PETITION TO THE FEDERAL ASSEMBLY
For more Permanent Jobs in Academia: Better Research, Teaching and Working Conditions
We call on the Federal Assembly to improve the working conditions of researchers, protect their health and family life, and thereby ensure the excellence of scientific research in Switzerland through the creation of a significant number of permanent positions for postdoctoral researchers.
Academic positions should be diversified through the creation or expansion of permanent mid-level positions between research assistantships and professorships. As the Swiss Academy of the Humanities and Social Sciences points out in its 2018 report, this means “converting employment categories that were previously fixed-term into permanent positions and limiting resources channeled to research projects in favor of a higher basic funding” . The Federal Assembly must send a clear message to higher education institutions, their representative bodies, and the Swiss National Science Foundation (SNSF) and compel them to review hiring and promotion policies for junior researchers in order to create a significant number of permanent academic positions available as early as possible after obtaining a doctorate.
 “Umwandlung von bislang befristeten Stellenkategorien in unbefristete Stellen sowie (…) eine Reduktion der projektförmig vergebenen Forschungsmittel zugunsten einer höheren Grundfinanzierung der Hochschulen”. Schweizerische Akademie der Geistes- und Sozialwissenschaften (2018), Next Generation: Für eine wirksame Nachwuchsförderung, Swiss Academies Reports, 13 (1), p. 46.
In Switzerland, 80% of the highly-qualified academic staff is on precarious contracts. We believe a wealthy, education-driven society like Switzerland can do better!
Researchers in Switzerland face increasingly precarious working conditions that impact both their health and the quality of their work. In the current academic system, where only chaired professors have permanent positions (with a few exceptions), around 80% of the academic staff is employed on fixed-term contracts . Among them are more than 40,000 members of the mid-ranking category known in French as corps intermédiaire and in German as Mittelbau (intermediate staff), which includes doctoral students, post-doctoral researchers, teaching staff, and scientific collaborators . The excellence of the scientific research produced in Switzerland depends heavily on the labor of this high-skill workforce which is subject to increasing precariousness. Without the work performed by this intermediate staff, research would not be possible.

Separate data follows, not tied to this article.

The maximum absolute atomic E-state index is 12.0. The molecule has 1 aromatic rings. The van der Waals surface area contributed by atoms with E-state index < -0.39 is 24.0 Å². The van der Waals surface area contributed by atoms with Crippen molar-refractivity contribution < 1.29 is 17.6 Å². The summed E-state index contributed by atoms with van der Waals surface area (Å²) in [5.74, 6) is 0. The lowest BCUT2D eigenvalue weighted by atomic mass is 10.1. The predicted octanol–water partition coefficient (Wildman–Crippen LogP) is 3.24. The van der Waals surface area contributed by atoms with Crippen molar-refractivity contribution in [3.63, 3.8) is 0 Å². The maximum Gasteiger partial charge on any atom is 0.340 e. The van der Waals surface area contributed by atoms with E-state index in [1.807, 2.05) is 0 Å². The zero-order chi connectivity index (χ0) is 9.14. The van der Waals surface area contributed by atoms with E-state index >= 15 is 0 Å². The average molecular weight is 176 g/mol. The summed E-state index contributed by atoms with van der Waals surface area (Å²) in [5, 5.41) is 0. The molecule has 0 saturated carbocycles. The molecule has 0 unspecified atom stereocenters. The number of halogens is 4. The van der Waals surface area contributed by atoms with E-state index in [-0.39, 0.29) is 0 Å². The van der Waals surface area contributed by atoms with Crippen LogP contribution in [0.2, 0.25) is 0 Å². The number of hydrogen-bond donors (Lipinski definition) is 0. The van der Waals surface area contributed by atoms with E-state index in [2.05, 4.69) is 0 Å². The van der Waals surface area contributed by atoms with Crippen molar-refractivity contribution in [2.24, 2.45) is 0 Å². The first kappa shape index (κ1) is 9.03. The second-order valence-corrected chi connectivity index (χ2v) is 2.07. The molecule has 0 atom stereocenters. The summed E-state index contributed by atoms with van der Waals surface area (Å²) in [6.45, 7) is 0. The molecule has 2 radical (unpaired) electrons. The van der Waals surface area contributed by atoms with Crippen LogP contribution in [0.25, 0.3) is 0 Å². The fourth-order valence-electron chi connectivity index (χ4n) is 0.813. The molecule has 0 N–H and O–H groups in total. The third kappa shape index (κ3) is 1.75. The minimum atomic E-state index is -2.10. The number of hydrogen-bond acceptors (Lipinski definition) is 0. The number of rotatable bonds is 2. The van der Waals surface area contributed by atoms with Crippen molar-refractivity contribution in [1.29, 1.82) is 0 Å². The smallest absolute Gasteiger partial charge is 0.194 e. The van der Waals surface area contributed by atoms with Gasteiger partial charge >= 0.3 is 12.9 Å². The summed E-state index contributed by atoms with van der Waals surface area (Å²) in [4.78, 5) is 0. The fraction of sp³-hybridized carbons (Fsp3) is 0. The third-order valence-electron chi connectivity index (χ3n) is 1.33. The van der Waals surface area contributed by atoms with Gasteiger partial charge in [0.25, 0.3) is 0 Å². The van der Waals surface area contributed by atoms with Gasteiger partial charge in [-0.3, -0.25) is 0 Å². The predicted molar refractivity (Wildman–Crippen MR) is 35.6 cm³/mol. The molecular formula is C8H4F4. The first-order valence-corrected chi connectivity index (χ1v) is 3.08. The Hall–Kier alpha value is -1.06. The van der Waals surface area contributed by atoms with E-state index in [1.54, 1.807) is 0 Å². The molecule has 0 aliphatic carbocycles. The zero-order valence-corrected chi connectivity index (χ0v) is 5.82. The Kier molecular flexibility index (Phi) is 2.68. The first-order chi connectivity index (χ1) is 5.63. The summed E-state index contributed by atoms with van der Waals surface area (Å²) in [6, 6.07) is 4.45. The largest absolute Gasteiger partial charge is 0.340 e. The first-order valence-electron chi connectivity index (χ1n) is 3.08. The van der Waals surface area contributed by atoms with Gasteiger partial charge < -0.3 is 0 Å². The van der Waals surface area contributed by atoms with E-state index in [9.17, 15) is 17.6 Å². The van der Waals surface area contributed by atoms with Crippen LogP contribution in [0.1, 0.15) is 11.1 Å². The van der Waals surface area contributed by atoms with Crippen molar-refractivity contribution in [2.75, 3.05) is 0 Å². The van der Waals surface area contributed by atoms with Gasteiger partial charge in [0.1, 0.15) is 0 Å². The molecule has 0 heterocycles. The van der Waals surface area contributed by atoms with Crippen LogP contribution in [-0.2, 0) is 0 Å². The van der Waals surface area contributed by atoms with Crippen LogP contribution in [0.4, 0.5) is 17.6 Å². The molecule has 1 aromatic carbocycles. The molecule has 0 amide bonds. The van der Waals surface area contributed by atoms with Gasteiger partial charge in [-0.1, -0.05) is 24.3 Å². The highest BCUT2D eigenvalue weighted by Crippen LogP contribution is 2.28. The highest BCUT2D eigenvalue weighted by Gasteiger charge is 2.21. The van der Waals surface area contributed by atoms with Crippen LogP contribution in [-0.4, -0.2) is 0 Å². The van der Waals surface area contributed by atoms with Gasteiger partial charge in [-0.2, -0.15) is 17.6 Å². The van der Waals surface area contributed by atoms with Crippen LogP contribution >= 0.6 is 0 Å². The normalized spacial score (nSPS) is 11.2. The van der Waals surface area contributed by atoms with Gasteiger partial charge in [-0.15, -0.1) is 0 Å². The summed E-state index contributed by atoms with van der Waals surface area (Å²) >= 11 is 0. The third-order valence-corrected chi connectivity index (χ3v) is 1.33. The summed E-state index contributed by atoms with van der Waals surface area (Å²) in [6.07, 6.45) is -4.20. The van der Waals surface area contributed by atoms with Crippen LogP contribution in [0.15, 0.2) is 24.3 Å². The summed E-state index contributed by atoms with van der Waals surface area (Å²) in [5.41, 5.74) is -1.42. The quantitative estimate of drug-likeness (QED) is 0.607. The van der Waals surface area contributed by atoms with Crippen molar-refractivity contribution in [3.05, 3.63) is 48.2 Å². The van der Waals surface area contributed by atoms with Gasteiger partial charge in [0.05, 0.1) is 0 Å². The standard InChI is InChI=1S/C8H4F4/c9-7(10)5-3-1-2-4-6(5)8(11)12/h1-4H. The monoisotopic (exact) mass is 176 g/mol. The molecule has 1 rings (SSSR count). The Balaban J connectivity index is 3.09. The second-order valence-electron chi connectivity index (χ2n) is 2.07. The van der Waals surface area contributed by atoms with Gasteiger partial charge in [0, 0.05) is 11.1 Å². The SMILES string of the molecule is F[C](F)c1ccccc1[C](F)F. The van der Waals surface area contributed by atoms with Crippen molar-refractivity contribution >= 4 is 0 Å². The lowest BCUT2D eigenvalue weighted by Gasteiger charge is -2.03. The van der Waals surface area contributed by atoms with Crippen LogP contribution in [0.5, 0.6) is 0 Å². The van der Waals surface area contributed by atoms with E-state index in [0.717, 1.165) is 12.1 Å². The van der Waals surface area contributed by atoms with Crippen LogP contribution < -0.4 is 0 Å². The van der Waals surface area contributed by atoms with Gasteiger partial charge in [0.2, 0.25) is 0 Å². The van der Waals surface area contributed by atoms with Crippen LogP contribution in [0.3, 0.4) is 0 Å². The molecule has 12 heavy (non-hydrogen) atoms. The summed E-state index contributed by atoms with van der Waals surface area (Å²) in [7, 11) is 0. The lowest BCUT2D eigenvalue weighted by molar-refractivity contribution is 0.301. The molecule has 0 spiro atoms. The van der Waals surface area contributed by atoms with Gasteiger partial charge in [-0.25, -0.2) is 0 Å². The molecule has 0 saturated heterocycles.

However, mid-level academic workers face a growing number of difficulties and hurdles when performing their professional duties. Their employment is characterized by a succession of fixed-term contracts (usually part-time and tied to a research project, at best for a few years, sometimes for a few months) as well as insufficient income, lack of autonomy in planning academic activities, dependence to individual professors, and bleak prospects of ever attaining a permanent academic position.
In this context of systemic precariousness and widespread competition, the race to publish takes place amid a continuous search for funding and employment opportunities, which usually begins during doctoral studies. This work environment provides a fertile ground for abuses such as unpaid overtime, gender discrimination (which goes all the way to the top ), harassment, bullying, favouritism, misappropriation of research results, imposed co-authorships, and other forms of exploitation. The result is a squandering of human resources in academic departments through burnouts, interrupted research projects, and early abandonment of academic careers. These working conditions also make it harder to start a family or develop your own research and professional project, and they compel researchers to put off having children—sometimes indefinitely. The requirement of international mobility after the PhD also puts a strain on family life and drives some researchers—especially women—out of academia, thus deepening gender inequalities.